The few answers Mrs Klein does provide bespeak of an utter negation of common human character traits. Capitalism’s much-deplored triumph is but the product of the natural propensity of people to better their lot. Since the dawn of time, keeping up with the Joneses has encouraged folks to find ways of self-improvement either through work or innovation. Somehow, going down with the Joneses lacks the same appeal.
Are we – in Mrs Klein’s world of de-growth – to work hard but consume ever less, or are we to sit back, relax, and refrain from consuming anything beyond the most basic necessities to sustain our now rather empty, and quite possibly dreary, lives? What if one of us should rebel against this dystopian world and decides, as a latter-day Winston Smith, that he wants to consume more than his fair share and is willing to put in an effort to do so?
Mrs Klein repeats ad nauseam that global society has no choice: It is systemic change and de-growth or die (or fry). Environmentalists advocating gradual adaptation and those who express a trust in technological progress and innovation, are summarily dismissed as capitalist running dogs. Admittedly, Mrs Klein does not quite use that expression, but she comes close – calling those who dispute the urgency of the need for a de-growth revolution, a “bunch of nutcases” and “hard-core ideologues.”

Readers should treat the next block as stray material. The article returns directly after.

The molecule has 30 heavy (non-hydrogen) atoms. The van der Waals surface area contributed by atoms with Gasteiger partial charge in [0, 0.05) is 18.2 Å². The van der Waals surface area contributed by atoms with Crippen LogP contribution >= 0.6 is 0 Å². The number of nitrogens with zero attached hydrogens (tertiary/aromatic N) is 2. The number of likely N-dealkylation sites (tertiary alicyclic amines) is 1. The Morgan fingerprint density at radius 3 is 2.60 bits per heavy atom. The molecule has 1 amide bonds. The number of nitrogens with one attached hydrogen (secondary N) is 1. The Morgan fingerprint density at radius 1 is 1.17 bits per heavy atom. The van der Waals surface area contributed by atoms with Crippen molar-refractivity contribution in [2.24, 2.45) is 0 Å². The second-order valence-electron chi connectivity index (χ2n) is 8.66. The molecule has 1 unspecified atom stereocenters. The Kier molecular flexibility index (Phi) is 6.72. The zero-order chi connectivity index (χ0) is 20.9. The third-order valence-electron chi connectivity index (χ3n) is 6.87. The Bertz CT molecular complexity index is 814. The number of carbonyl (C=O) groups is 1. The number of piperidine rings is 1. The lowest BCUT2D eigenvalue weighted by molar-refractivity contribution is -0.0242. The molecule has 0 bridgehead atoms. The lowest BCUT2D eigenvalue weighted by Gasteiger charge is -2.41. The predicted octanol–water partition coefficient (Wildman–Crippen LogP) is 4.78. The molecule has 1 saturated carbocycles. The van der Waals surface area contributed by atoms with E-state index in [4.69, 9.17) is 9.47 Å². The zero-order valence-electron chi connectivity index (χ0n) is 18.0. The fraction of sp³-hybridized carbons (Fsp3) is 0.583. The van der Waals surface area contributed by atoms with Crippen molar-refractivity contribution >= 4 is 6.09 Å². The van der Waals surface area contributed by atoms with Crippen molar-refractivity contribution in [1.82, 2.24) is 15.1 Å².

Rather than offering a depressing read, Mrs Klein has written a book that overflows with optimism: To her, climate change may just be the catalyst that brings about a more just world order. There is, however, plenty wrong with the amalgamation of all issues plaguing humanity into a single challenge to be tackled with, of all things, de-growth.
First, de-growth is a “solution” devoid of any sense of reality: All attempts at forging a new man are doomed to fail – it runs counter to nature and has been tried before with regrettable results. Second, climate change is one issue, and world poverty quite another. Trying to unify these problems is akin to the search for the Theory of Everything that keeps hordes of physicists gainfully employed. The theory may very well exist; it has not yet been found. Notwithstanding her impressive intellectual powers and prowess, Mrs Klein has so far not unearthed a unified approach to all the world’s ills.
While it may be politically correct to applaud anyone drawing attention to the Armageddon that awaits a warming world, Mrs Klein sorely misses the point in This Changes Everything. Global warming, in fact, changes little to nothing: The seismic systemic shift that Mrs Klein advocates will simply not occur as it denies human nature.
Also, climate change-inspired de-growth will not get rid of world poverty. It is nothing short of ludicrous to state otherwise. If a reasonably prosperous world cannot eliminate human want, one with only half as much wealth at its disposal will certainly not succeed.
Implicitly recognising that de-growth is highly unlikely to succeed, Mrs Klein happily concludes that the world is doomed. This fate, however, is not quite sealed. Human ingenuity knows few, if any, bounds – something Mrs Klein has entirely overlooked. While humankind will muddle on, conquering peaks and navigating valleys, some of us will undoubtedly come up with innovations that may yet save the day.
Rather than lamenting the destructive ways of human development and proposing an impossible way out of the resulting predicament, it may perhaps be a good idea to focus human ingenuity and place our collective trust in the genius of man.